While Porsche might be the king of à la carte optioning, in the early 2000s they offered a series of packages lumping some desirable extras together. The two most commonly seen are the Technic and Comfort packages, which added things like Bose audio, power-adjustable seats, and xenon lights. But one that is rarely seen is the GT package. Basically, this gave you a turned down GT3; you got M030 suspension, Aerokit, and stainless-steel exhaust tips for a visual approximation of the higher-spec car. Today’s example takes that one step further with also GT3-specification 18″ Sport Design wheels and sport seats. It also has only 34,000 miles and yeah, the IMS was replaced. What’s left to complain about?
Month: January 2021
This Merkur sold for $4,350.
As enthusiasts, oddly we often lament new cars. Undoubtedly, newer models turn better, stop better and accelerate faster than most of the cars that they replace. They return better fuel economy, have more gears, and are generally more reliable. In a crash, they’ll save your life and some will even call the police for you. Impressive? Sure, without a doubt. But if I had a nickle for every time I heard how some enthusiast would rather have a brand new example of a car from their youth, I’d be a rich man. I’ve heard it from all sources; desire for a bullet-proof reliable new W126 S-Class, longing for a return of the real Quattro with locking differentials, dreams of finding a new E30 M3 or 3.2 Carrera. But if you’re a bit different, perhaps you’re one of the devoted Merkur fans.
Now, I know what you’re saying. Merkurs are Fords, and Fords are American. How about this – Ford Europe’s headquarters is in Cologne, Germany. And they produce a fair amount of cars in Germany even today. Since we consider the Volkswagens built in Chattanooga and Westmoreland, the BMWs built in Spartanburg, and the Mercedes-Benz models bolted together in Alabama, I think we can deviate for a moment into a hot Ford.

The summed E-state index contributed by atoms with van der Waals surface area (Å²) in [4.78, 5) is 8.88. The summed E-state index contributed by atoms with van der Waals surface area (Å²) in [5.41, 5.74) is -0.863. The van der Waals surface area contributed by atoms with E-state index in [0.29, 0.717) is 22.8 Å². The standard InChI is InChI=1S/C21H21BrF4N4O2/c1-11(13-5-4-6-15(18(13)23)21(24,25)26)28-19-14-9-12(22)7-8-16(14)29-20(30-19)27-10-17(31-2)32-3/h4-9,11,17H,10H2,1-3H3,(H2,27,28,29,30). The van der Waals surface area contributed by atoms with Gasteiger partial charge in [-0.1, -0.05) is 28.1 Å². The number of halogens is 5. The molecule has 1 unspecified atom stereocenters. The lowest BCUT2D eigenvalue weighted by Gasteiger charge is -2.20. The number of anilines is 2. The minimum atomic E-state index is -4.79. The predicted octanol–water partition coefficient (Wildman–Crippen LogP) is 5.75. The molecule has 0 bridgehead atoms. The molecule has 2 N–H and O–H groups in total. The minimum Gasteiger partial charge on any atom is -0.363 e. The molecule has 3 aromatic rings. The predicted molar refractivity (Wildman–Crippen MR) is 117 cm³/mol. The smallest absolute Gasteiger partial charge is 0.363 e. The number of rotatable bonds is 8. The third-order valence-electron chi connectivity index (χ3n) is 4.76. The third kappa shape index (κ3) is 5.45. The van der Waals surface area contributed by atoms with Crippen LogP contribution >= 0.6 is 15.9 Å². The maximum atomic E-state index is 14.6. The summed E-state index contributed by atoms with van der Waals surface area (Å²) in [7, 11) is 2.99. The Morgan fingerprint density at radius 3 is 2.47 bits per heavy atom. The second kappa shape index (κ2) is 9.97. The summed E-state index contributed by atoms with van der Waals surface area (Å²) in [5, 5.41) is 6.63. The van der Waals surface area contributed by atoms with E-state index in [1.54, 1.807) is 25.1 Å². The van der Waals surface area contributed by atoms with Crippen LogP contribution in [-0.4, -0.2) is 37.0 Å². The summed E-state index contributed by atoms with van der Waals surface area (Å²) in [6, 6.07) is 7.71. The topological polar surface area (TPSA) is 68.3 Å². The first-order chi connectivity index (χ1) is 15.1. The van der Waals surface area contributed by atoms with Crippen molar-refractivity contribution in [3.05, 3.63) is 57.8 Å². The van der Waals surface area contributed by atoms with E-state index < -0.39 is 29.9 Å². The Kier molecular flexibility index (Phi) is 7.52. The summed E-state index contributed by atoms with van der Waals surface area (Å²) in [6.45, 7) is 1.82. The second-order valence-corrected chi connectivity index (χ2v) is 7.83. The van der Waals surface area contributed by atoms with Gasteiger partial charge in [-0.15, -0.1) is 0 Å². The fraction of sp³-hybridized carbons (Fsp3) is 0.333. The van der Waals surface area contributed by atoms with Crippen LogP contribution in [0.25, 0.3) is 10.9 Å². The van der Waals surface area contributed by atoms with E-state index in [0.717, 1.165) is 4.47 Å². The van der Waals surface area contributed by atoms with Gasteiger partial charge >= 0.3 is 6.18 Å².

Audi and SAAB helped to mainstream turbocharging, and by the 1980s it was almost expected in performance circles. That culminated in a wave of ever increasing performance hot hatchbacks that completely changed our perception of speed. As newer, faster models emerged, the technology increasingly filtered its way into lower-spec models until the results of all of the turbocharging basically were acknowledged to be wrecking the world’s environment. I call it ‘Trickle-down Turbonomics’. The result? Ford launched a series of turbocharged hatchbacks and sedans in the 80s, including the Fiesta RS, the Mustang SVO, the turbocharged Thunderbird, and this car – the XR4Ti, the US version of the Ford Sierra.
CLICK FOR DETAILS: 1988 Merkur XR4Ti on eBay
Even though for me the B5 chassis A4 was the beginning of the dilution of the Audi brand, I admit I have always had a soft spot for nice examples. And the first A4 had plenty of things to celebrate. First off, it effectively saved and resurrected the brand in the U.S. from near extinction; consider for a moment Audi sold a total of 18,124 cars in 1995, the same year that the A4 was introduced as a 1996. By 1997, Audi sold 16,333 of just the A4 quattro model alone. As a success, that subsequently meant that there were a plethora of options to be had in the new chassis as production opened up. Soon we had the 1.8T turbo model joining the V6, the V6 was soon revised to have 30 valves, there was a light refresh in ’98 as well and another in ’01, the Avant joined the lineup for ’98, and of course we got a new S4 in 2000.
Considering that for some time there had only been one way per a year to get the small chassis in quattro form, this relatively dizzying array of chassis configurations meant that there are still quite a few nice ones out there to be had. Today finding clean examples is getting hard, and they’re heading up in price:
CLICK FOR DETAILS: 2000 Audi A4 1.8T quattro Avant on eBay
I would have loved to have been in the meeting when the bosses at Mercedes and AMG came to the conclusion that the SLK would be the car to launch their Black Series line. Just to refresh, the Black Series was launched in 2006 as a “purist” and “ready for the track” model line that took a few of their AMG offerings and turned them up to 11. They started the with R171 SLK55 of all things, then moved on the CLK63, SL65, C63 Coupe, SLS, and soon to be released AMG GT. That is it. Six models over the past 15 years. Thankfully the American market was blessed with all those models, although a bit watered down, except for today’s car, the 2007 SLK55 AMG Black Series.
Only 100 examples were made and you have to wonder if it was just some sort of test run to see if the people would actually buy them. After all, Mercedes priced this car at €107,300, which is just over $130,000. You can probably understand why the US market didn’t get them now. AMG didn’t skimp on the extras for all that money as you got a bunch of more aggressive body work, some weight savings, cool cloth seats, and a bump to 400 horsepower. As you might have imagined, people like that stuff. That surely explains why this example up for sale in The Netherlands is much more than $130,000 dollars now.